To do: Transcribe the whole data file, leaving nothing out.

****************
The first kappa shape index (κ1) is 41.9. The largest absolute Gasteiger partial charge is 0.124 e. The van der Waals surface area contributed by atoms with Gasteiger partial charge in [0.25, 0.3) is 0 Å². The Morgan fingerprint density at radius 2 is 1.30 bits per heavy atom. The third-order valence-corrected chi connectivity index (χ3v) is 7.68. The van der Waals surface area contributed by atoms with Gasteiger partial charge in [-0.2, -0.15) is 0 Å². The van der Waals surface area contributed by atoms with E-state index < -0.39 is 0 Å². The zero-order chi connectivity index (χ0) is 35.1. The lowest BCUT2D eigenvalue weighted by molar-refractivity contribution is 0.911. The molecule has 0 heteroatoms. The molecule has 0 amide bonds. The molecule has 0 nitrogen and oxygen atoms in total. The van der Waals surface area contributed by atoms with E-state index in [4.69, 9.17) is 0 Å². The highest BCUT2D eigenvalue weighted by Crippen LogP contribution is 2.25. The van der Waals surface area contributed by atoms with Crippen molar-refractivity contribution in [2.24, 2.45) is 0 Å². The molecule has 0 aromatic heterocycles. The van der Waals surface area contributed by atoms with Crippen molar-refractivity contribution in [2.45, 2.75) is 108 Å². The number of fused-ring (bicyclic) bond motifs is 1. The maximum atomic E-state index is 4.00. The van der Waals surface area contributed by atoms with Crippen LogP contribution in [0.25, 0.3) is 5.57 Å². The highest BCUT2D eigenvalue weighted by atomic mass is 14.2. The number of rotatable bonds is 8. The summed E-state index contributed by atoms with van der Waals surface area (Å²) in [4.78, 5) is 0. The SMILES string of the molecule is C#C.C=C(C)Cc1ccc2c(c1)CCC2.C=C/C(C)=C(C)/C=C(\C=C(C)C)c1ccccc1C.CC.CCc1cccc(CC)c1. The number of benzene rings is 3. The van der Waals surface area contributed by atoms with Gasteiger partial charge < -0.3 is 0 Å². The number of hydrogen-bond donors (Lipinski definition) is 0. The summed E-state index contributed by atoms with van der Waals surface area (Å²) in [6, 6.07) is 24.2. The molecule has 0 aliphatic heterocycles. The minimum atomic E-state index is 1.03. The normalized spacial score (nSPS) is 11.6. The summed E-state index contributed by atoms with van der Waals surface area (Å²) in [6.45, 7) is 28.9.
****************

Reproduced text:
The first kappa shape index (κ1) is 41.9. The largest absolute Gasteiger partial charge is 0.124 e. The van der Waals surface area contributed by atoms with Gasteiger partial charge in [0.25, 0.3) is 0 Å². The Morgan fingerprint density at radius 2 is 1.30 bits per heavy atom. The third-order valence-corrected chi connectivity index (χ3v) is 7.68. The van der Waals surface area contributed by atoms with Gasteiger partial charge in [-0.2, -0.15) is 0 Å². The van der Waals surface area contributed by atoms with E-state index < -0.39 is 0 Å². The zero-order chi connectivity index (χ0) is 35.1. The lowest BCUT2D eigenvalue weighted by molar-refractivity contribution is 0.911. The molecule has 0 heteroatoms. The molecule has 0 amide bonds. The molecule has 0 nitrogen and oxygen atoms in total. The van der Waals surface area contributed by atoms with E-state index in [4.69, 9.17) is 0 Å². The highest BCUT2D eigenvalue weighted by Crippen LogP contribution is 2.25. The van der Waals surface area contributed by atoms with Crippen molar-refractivity contribution in [2.24, 2.45) is 0 Å². The molecule has 0 aromatic heterocycles. The van der Waals surface area contributed by atoms with Crippen molar-refractivity contribution in [2.45, 2.75) is 108 Å². The number of fused-ring (bicyclic) bond motifs is 1. The maximum atomic E-state index is 4.00. The van der Waals surface area contributed by atoms with Crippen LogP contribution in [0.25, 0.3) is 5.57 Å². The highest BCUT2D eigenvalue weighted by atomic mass is 14.2. The number of rotatable bonds is 8. The summed E-state index contributed by atoms with van der Waals surface area (Å²) in [4.78, 5) is 0. The SMILES string of the molecule is C#C.C=C(C)Cc1ccc2c(c1)CCC2.C=C/C(C)=C(C)/C=C(\C=C(C)C)c1ccccc1C.CC.CCc1cccc(CC)c1. The number of benzene rings is 3. The van der Waals surface area contributed by atoms with Gasteiger partial charge < -0.3 is 0 Å². The number of hydrogen-bond donors (Lipinski definition) is 0. The summed E-state index contributed by atoms with van der Waals surface area (Å²) in [6, 6.07) is 24.2. The molecule has 0 aliphatic heterocycles. The minimum atomic E-state index is 1.03. The normalized spacial score (nSPS) is 11.6. The summed E-state index contributed by atoms with van der Waals surface area (Å²) in [6.45, 7) is 28.9.